As we all order more and more stuff from Amazon and other online retailers, delivery of goods becomes an increasingly pressing concern. A solution is being proposed by Continental at this year’s CES 2019, where the company will be exhibiting its system of driverless vehicles and delivery robots.
A challenge for delivery robot concepts is the need for the bots to travel long distances between drop-off locations, such as moving across an area of several city blocks. Then, of course, the robots need to be small and maneuverable enough to actually make a delivery to a home or place of business. Continental’s approach to this challenge is to break it down into two components: One driverless vehicle about the size of a small car, and a number of smaller delivery robots. The robots can be transported inside the vehicle and then deployed to actually make the delivery.
Continental is working on the driverless vehicle, called the the Continental Urban Mobility Experience (Cube), which it will customize to meet the needs of robot manufacturers. The Cube should be able to navigate busy urban environments in an efficient way, avoiding obstacles and offering a solution to the “last mile” problem in logistics. The approach of using a deployment vehicle for autonomous robots is referred to as a robotaxi or pod, and promises to offer a more sustainable way to move goods around.
The idea of combining driverless vehicles and delivery robots is a natural one, according to Ralph Lauxmann, head of Systems & Technology, Chassis & Safety division at Continental. “Both are electrified, both are autonomous and, in principle, both can be based on the same scalable technology portfolio,” he said in a statement. “These synergies create an exciting potential for holistic delivery concepts using similar solutions for different platforms. Beyond this technology foundation, it’s reasonable to expect a whole value chain to develop in this area.”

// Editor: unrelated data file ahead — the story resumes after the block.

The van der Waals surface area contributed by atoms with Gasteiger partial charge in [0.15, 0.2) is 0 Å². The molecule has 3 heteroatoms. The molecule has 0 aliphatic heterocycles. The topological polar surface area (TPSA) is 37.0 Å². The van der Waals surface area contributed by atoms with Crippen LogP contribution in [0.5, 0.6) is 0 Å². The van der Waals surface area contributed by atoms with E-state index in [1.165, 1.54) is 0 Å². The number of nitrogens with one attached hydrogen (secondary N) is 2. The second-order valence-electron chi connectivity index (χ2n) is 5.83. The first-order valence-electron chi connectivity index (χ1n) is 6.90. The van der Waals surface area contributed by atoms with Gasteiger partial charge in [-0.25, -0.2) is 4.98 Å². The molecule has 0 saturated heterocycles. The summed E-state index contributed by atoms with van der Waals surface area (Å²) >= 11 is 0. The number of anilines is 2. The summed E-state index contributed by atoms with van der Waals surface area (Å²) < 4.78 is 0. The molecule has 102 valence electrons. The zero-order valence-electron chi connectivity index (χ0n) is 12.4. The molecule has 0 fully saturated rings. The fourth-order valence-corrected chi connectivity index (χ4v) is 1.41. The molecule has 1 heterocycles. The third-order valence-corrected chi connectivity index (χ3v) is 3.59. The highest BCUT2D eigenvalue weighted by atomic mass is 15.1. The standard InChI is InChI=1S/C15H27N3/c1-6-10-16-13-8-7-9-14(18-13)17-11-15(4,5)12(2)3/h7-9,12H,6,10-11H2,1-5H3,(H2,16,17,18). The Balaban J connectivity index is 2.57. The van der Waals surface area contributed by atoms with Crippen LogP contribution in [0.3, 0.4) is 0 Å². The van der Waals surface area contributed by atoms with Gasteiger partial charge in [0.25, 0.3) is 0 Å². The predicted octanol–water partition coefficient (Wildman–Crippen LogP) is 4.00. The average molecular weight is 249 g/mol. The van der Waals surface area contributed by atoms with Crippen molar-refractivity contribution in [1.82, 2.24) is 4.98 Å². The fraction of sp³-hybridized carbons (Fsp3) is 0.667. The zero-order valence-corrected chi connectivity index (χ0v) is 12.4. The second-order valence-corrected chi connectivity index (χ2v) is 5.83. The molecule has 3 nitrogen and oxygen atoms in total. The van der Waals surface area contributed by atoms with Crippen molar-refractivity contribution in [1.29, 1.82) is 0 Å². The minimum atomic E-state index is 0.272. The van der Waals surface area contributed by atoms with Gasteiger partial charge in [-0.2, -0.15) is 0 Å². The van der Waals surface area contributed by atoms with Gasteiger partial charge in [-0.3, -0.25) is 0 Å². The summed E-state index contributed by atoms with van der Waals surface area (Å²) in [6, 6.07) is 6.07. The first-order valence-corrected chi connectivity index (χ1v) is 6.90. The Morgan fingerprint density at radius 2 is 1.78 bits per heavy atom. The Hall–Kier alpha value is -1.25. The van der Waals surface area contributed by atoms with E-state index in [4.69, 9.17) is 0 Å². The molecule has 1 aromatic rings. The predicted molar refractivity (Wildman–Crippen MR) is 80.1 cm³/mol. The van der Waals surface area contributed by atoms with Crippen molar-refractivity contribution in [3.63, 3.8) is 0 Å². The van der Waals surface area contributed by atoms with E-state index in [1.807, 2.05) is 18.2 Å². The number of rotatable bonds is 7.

As driverless vehicles become commonplace, there will be many uses for them in addition to deliveries. For example, during busy rush hours, the vehicles could be used as taxis for commuters, then outside of these busy times, the same vehicles could be used for deliveries. Having the vehicles in operation almost 24/7 would make for much more efficient use of resources and could eventually lower or eliminate the need for privately owned cars.
If you’re at CES and want to learn more about the robotaxis, you can visit the Continental booth from January 8 to 11 at North Hall Booth No. 7519.
- Delivery robots are poised to invade our cities, but are we ready for them?
- Forget wheels: This delivery robot can walk straight up to your doorstep
- Ford to expand autonomous-car research in race to launch robo-taxi service
- Nuro’s awesome robot delivery pods are tootling into Texas
- Delivery drones: NASA to test advanced traffic control system for cities